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Introduction to Neuroimaging Aaron S. Field, MD, PhD Neuroradiology University of Wisconsin–Madison SPINE Updated 6/13/06.

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Presentation on theme: "Introduction to Neuroimaging Aaron S. Field, MD, PhD Neuroradiology University of Wisconsin–Madison SPINE Updated 6/13/06."— Presentation transcript:

1 Introduction to Neuroimaging Aaron S. Field, MD, PhD Neuroradiology University of Wisconsin–Madison SPINE Updated 6/13/06

2 Anatomy

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6 Radiographic Anatomy ML Richardson, Univ. Of Washington

7 Cervical Spine – AP View

8 ML Richardson, Univ. Of Washington Cervical Spine – Lateral View

9 ML Richardson, Univ. Of Washington Cervical Spine – Oblique View

10 ML Richardson, Univ. Of Washington Cervical Spine – Open-Mouth (Dens) View

11 ML Richardson, Univ. Of Washington Lumbar Spine – AP View

12 ML Richardson, Univ. Of Washington Lumbar Spine – Lateral View

13 MRI Anatomy Source: CW Kerber and JR Hesselink, Spine Anatomy, UCSD Neuroradiology

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24 Spine Pathology Trauma Degenerative disease Tumors and other masses Inflammation and infection Vascular disorders Congenital anomalies

25 Trauma

26 Evaluating Trauma Fracture – plain film / CT Dislocation – plain film / CT Ligamentous injury – MRI Cord injury – MRI Nerve root avulsion – MRI

27 Plain film findings may be very subtle or absent! Anterolisthesis of C6 on C7 (Why??)

28 CT Fractures of C6 left pedicle and lamina

29 CT – 2D Reconstructions Acquire images axially… …reconstruct sagittal / coronal

30 26M MVA

31 Vertebral body burst fx with retropulsion into spinal canal 2D Reformats

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34 Vertebral Artery Dissection/Occlusion Secondary to C6 Fracture

35 Hyperflexion fx with ligamentous disruption and cord contusion

36 Nerve root avulsion Axial Coronal Sagittal

37 Degenerative Disease

38 Degenerative Disc (and Facet Joint) Disease Foraminal stenosis Thickening/Buckling of Ligamentum Flavum

39 Degenerative Disc (and Facet Joint) Disease

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42 Lumbar Spinal Stenosis

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47 Disc bulge, facet hypertrophy and flaval ligament thickening frequently combine to cause central spinal stenosis Note the trefoil shape of stenotic spinal canal

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49 Lumbar Spinal Stenosis Disc bulge, facet hypertrophy and flaval ligament thickening frequently combine to cause central spinal stenosis Note the trefoil shape of stenotic spinal canal

50 Foraminal Stenosis Neural foramen

51 Cervical Spinal Stenosis

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53 MRI - Degenerative Disc Disease % have degenerated disc % have degenerated disc % have degenerated disc <6020% have asymptomatic disc herniation Age: Conclusion:Abnormal findings on MRI frequently DO NOT relate to symptoms (and vice versa) !!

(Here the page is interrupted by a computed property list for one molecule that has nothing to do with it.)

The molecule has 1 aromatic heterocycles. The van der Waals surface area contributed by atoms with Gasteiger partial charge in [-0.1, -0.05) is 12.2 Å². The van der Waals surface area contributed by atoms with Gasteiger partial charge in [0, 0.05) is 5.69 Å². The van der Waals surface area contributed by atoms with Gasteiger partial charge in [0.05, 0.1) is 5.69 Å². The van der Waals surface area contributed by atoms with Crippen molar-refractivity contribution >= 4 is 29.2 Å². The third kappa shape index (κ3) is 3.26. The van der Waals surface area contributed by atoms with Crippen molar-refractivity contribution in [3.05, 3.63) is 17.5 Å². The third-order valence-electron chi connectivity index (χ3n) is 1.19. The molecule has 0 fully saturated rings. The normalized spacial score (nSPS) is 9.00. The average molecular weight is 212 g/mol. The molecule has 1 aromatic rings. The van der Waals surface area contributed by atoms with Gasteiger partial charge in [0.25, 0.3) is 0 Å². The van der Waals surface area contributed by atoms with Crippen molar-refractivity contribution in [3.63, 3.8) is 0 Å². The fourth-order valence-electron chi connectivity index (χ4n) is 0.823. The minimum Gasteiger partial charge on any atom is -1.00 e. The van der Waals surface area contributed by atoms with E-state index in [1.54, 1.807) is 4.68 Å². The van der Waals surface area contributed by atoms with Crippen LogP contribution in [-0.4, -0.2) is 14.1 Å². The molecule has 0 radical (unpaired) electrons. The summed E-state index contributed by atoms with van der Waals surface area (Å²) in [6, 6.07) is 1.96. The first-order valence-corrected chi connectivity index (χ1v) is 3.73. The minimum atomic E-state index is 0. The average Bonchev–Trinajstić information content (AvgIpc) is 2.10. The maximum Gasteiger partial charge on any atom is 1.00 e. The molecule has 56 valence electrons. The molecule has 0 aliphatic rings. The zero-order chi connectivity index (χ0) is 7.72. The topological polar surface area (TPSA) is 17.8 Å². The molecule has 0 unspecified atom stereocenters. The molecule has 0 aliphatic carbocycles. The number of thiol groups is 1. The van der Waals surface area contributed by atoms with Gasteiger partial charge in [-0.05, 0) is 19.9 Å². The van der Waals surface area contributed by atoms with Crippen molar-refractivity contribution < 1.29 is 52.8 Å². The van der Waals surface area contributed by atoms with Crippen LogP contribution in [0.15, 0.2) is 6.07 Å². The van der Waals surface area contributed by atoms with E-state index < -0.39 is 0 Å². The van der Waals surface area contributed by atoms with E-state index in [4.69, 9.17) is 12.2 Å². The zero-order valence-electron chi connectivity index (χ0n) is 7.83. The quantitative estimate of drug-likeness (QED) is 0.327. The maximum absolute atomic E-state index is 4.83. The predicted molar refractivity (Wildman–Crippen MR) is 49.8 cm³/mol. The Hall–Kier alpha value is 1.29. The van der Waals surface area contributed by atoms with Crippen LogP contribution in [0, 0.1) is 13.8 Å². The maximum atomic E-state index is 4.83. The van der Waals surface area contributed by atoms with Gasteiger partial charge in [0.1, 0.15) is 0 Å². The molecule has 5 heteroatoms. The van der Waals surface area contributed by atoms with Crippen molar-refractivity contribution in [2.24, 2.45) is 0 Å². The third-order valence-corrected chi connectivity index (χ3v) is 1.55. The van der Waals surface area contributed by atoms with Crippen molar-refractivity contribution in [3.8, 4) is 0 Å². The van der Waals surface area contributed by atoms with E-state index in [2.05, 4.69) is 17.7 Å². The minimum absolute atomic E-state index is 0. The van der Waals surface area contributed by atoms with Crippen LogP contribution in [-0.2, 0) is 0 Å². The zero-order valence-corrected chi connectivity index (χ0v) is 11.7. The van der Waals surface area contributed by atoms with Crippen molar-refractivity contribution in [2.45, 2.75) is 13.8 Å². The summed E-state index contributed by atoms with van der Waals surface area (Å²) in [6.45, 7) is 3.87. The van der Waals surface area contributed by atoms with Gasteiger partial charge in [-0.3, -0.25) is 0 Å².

54 MRI – Herniated Disc Levels 85-95% at L4-L5, L5-S1 5-8% at L3-L4 2% at L2-L3 1% at L1-L2, T12-L1 Cervical: most common C4-C7 Thoracic: 15% in asymptomatic pts. at multiple levels, not often symptomatic

55 Annular

56 Adapted from: Nomenclature and Classification of Lumbar Disc Pathology: Recommendations of the Combined Task Forces of the North American Spine Society, American Society of Spine Radiology, and American Society of Neuroradiology, 2001.

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61 Protrusion Extrusion Extrusion Adapted from: Nomenclature and Classification of Lumbar Disc Pathology: Recommendations of the Combined Task Forces of the North American Spine Society, American Society of Spine Radiology, and American Society of Neuroradiology, 2001.

62 Protrusion Protrusion w/ migration Protrusion w/ migration + sequestration Adapted from: Nomenclature and Classification of Lumbar Disc Pathology: Recommendations of the Combined Task Forces of the North American Spine Society, American Society of Spine Radiology, and American Society of Neuroradiology, 2001.

63 Abnormal Disc Bulge SymmetricAsymmetric Herniation Broad-basedFocal ExtrusionProtrusion SequesteredMigratedNeither > 180º< 180º < 90º90º–180º No waistWaist* Adapted from: Nomenclature and Classification of Lumbar Disc Pathology: Recommendations of the Combined Task Forces of the North American Spine Society, American Society of Spine Radiology, and American Society of Neuroradiology, *(In any plane)

64 Central Disc Protrusion

65 L5-S1 Disc Extrusion Into Lateral Recess with Impingement of R S1 Nerve Root L-S1 Disc R-S1

66 Schmorls Nodes

67 Cervical Radiculopathy

68 Lumbosacral Radiculopathy (Sciatica) Important: A herniated disc at (e.g.) L4-5 may impinge either the L4 or L5 nerve roots!

69 L5-S1 Disc Extrusion Into Lateral Recess with Impingement of R S1 Nerve Root L-S1 Disc R-S1

70 Spondylolysis / Spondylolisthesis

71 Confusing Spondy- Terminology Spondylosis = spondylosis deformans = degenerative spine Spondylitis = inflamed spine (e.g. ankylosing, pyogenic, etc.) Spondylolysis = chronic fracture of pars interarticularis with nonunion (pars defect) Spondylolisthesis = anterior slippage of vertebra typically resulting from bilateral pars defects Pseudospondylolisthesis = degenerative spondylolisthesis (spondylolisthesis resulting from degenerative disease rather than pars defects)

72 Tumors and Other Masses

73 Extradural = outside the thecal sac (including vertebral bone lesions) Intradural / extramedullary = within thecal sac but outside cord Intramedullary = within cord Classification of Spinal Lesions